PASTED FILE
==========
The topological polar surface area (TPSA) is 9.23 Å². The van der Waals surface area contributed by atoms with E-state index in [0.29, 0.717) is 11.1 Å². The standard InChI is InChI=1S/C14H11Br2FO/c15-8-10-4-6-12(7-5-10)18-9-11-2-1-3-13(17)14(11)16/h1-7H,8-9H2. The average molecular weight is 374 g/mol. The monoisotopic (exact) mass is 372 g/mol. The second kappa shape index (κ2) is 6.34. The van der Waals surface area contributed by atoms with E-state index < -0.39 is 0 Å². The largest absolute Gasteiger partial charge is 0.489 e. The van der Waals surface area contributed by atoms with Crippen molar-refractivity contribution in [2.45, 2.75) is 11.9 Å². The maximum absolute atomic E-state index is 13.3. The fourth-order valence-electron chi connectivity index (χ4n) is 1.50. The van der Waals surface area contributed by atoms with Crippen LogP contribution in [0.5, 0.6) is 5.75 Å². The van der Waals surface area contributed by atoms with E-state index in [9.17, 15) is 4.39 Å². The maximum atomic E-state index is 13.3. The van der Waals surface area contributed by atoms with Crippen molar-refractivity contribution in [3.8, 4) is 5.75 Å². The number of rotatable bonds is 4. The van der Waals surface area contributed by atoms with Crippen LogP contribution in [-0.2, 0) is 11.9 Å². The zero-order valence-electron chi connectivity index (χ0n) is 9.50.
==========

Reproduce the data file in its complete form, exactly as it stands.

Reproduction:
The topological polar surface area (TPSA) is 9.23 Å². The van der Waals surface area contributed by atoms with E-state index in [0.29, 0.717) is 11.1 Å². The standard InChI is InChI=1S/C14H11Br2FO/c15-8-10-4-6-12(7-5-10)18-9-11-2-1-3-13(17)14(11)16/h1-7H,8-9H2. The average molecular weight is 374 g/mol. The monoisotopic (exact) mass is 372 g/mol. The second kappa shape index (κ2) is 6.34. The van der Waals surface area contributed by atoms with E-state index < -0.39 is 0 Å². The largest absolute Gasteiger partial charge is 0.489 e. The van der Waals surface area contributed by atoms with Crippen molar-refractivity contribution in [2.45, 2.75) is 11.9 Å². The maximum absolute atomic E-state index is 13.3. The fourth-order valence-electron chi connectivity index (χ4n) is 1.50. The van der Waals surface area contributed by atoms with Crippen LogP contribution in [0.5, 0.6) is 5.75 Å². The van der Waals surface area contributed by atoms with E-state index in [9.17, 15) is 4.39 Å². The maximum atomic E-state index is 13.3. The van der Waals surface area contributed by atoms with Crippen molar-refractivity contribution in [3.8, 4) is 5.75 Å². The number of rotatable bonds is 4. The van der Waals surface area contributed by atoms with Crippen LogP contribution in [-0.2, 0) is 11.9 Å². The zero-order valence-electron chi connectivity index (χ0n) is 9.50.